Elastic...hmph! There wasn't a stitch of elastic on the whole thing. It was a flat, thin piece of fabric that draped over the board. Not much better than my current make-shift towel cover, I was thinking.

Anyway, I thought I would try it. As soon as the iron got near the "ironing board cover" it disintegrated! No kidding! A big patch melted right onto my iron, creating a huge gooey mess!

What kind of ironing board cover can't be ironed upon?!?

Monday, October 02, 2006

Summer Time is Over, Here

Sunday morning at 3 a.m., summer time (i.e. Daylight Saving Time) in Israel ended and we "fell back" an hour. This occurred four weeks before the United States ends DST. Thus, for four weeks, we're nine hours ahead of California, instead of ten hours ahead. Once DST ends in the U.S., we'll be back to being 10 hours ahead. Meanwhile, it's temporarily confusing.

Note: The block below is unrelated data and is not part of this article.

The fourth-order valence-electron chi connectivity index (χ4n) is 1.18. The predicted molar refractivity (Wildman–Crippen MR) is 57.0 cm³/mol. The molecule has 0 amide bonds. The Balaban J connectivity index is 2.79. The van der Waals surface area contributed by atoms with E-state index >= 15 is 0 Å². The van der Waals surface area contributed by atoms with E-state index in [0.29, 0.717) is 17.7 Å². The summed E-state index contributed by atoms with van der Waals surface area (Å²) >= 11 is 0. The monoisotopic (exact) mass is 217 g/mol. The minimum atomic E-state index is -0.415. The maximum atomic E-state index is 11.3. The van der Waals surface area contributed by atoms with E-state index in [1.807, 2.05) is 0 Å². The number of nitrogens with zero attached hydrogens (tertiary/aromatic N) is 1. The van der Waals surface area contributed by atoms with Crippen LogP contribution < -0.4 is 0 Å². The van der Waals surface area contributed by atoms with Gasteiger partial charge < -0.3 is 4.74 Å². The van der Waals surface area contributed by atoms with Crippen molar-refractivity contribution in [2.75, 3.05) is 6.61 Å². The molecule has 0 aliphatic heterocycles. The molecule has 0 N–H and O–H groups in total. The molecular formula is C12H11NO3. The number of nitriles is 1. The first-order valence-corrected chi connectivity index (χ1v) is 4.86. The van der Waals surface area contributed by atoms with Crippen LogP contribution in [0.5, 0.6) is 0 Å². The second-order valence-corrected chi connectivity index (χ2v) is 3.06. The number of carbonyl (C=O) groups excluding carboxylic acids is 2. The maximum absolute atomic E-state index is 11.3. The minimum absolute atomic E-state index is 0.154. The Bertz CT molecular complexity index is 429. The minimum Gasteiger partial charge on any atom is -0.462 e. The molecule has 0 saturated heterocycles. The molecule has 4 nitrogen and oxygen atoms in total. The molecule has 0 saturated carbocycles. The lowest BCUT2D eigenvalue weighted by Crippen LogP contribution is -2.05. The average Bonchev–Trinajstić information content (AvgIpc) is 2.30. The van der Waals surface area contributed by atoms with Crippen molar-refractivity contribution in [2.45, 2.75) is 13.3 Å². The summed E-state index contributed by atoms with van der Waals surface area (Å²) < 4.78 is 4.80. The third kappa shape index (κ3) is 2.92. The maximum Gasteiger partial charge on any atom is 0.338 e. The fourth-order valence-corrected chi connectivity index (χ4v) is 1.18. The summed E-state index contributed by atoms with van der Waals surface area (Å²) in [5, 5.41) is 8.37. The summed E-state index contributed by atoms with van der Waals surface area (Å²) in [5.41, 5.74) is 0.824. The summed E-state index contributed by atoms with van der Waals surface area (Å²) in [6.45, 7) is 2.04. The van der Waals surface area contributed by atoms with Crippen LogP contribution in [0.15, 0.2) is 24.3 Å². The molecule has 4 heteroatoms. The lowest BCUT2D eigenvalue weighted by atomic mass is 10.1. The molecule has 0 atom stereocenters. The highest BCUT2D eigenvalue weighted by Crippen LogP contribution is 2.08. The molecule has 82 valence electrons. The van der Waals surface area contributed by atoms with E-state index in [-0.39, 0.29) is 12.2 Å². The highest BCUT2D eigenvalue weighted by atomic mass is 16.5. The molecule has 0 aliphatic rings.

The time traditionally changes in Israel between the new year, Rosh Hashana, and Yom Kippur. It helps to make the fast a bit more bearable because it "seems" to end a tad earlier since one is not yet used to the time change.

Nonetheless, starting our fast yesterday at 4:49 p.m. seemed exceptionally early but, then again, nightfall is now at 6 p.m. so we're more appropriately tied to the time that our longitude should be at (as we're close in time to the September equinox and on the equinox, sunrise should be at 6 a.m. and sunset should be at 6 p.m.).

But, there's one clock, our oven clock, that we can't figure out how to change the time on so it's already frustrating. I guess we're going to have to email our landlord and ask.

Friday, September 29, 2006

Operation Shekit

Now that the IDF has pulled out of Lebanon, I propose a new domestic mission! Operation Shekit will involve reducing indiscriminate honking throughout the country. Rubber bullets, tear gas, and other IDF tools should prove to be quite effective in reducing the honking problem that plagues Israeli society.